________________ CM . . . . Volume XXIV Number 38. . . . June 1, 2018


The Ghost Road.

Charis Cotter.
Toronto, ON: Tundra, Sept. 4, 2018.
351 pp., hardcover & EPUB, $19.99 (hc.).
ISBN 978-1-101-91889-0 (hc.), ISBN 978-1-101-91890-6 (EPUB).

Grades 4-7 / Ages 9-12.

Review by Tara Stieglitz.

**** /4

Reviewed from Advance Reading Copy.



I had to get out. I tried to calm the panic. All I had to do was find the door. I tried to focus on that one thought. Find the door.

I turned to feel my way back to the opening in the wall, and tripped over something on the floor. I bent down and groped around. My fingers closed on something hard, made of metal with a curved handle—the candleholder, without the candle. I picked it up so I wouldn’t trip over it again in the dark, and took tiny steps till I touched the wall. It was solid. No doorway.

I put the candleholder on the floor and felt along with both my hands till I hit another wall, at right angles to the first. I thought I must have missed the opening, so I went slowly back, each step tentative, but there was no opening. The dark pressed closer.

Then I hit another wall.

I stopped and took a deep, raggedy breath. There was no door. I couldn’t get out.


Ruth is initially reluctant to spend the summer in Newfoundland as she’d rather be travelling the world, collecting plants with her botanist father. Unfortunately for her, her father has recently remarried and is spending the summer honeymooning with Ruth’s new stepmother. Ruth’s mother died when she was young, and her father never talked much about her mother or her mother’s family, and so this summer is the first time Ruth has met her relatives. When Ruth arrives in Newfoundland and meets her Great Aunt Doll and her cousin Ruby, she is surprised to discover that she and Ruby are nearly exactly the same age and look almost identical.

     Ruth has been brought up to believe in science and reason, a perspective that clashes with Ruby’s firm believe in ghosts and fairies. Ruth’s convictions are challenged as she discovers that the scenic hills of Newfoundland and her great-aunt’s old house, with its hidden rooms and secret compartments, are fruitful ground for spiritual happenings. After Ruth experiences sightings that Ruby is convinced are ghosts, the two girls begin to investigate their family history and uncover a family curse that dates back to when their family was in Ireland, before their immigrating to Newfoundland. In every generation, there is a pair of girl twins born, and each pair of twins dies young and dies at the same time. They realise that their own mothers were the latest victims of this curse and that Ruth’s vivid nightmares and nighttime visions might hold the key to what happened in the past and may help them as they set out to end the curse.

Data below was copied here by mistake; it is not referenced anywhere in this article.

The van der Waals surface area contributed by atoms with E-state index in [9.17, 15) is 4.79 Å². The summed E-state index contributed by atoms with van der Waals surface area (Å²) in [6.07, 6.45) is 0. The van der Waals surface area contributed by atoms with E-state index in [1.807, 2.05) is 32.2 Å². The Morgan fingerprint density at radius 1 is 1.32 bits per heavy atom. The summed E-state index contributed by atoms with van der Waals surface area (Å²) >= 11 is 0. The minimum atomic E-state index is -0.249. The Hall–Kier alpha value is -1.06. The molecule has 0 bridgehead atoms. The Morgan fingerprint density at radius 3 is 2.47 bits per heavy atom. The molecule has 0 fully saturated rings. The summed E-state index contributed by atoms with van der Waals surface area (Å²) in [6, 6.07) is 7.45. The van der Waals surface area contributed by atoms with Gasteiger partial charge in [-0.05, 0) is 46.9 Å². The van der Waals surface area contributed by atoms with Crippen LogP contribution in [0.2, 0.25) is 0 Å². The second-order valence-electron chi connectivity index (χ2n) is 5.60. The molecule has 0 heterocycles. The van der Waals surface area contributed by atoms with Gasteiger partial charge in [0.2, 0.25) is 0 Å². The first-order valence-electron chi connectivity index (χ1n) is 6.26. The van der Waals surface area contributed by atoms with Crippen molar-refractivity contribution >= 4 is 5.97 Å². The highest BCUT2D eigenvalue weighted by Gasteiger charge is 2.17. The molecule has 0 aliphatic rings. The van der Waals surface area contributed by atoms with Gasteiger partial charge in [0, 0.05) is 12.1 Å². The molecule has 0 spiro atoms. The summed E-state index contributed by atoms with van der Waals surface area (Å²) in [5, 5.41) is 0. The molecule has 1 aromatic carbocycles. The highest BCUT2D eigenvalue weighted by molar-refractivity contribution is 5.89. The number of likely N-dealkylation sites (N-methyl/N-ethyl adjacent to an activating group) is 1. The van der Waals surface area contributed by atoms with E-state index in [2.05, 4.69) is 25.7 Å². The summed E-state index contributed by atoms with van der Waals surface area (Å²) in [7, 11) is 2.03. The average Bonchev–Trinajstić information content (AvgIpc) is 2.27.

The Ghost Road is a delightful ghost story full of mystery and intrigue, with just the right amount of creepiness. Ruth and Ruby are adventurous and engaging characters, and the plot of the novel, while occasionally predicable, contains enough suspense to keep the reader going. The novel does a wonderful job of evoking Newfoundland as a setting, and it incorporates elements of that province’s real history of Irish settlement. The Ghost Road will be enjoyed by any fan of gothic mysteries and merits purchase by school and public libraries.

Highly Recommended.

Tara Stieglitz is a librarian at MacEwan University in Edmonton, AB.

To comment on this title or this review, send mail to cm@umanitoba.ca.

© CM Association

Hosted by the University of Manitoba.
ISSN 1201-9364
This Creative Commons license allows you to download the review and share it with others as long as you credit the CM Association. You cannot change the review in any way or use it commercially.

Commercial use is available through a contract with the CM Association. This Creative Commons license allows publishers whose works are being reviewed to download and share said CM reviews provided you credit the CM Association.

Next Review | Table of Contents for This Issue - June 1, 2018.

CM Home
| Back Issues | Search | CM Archive | Profiles Archive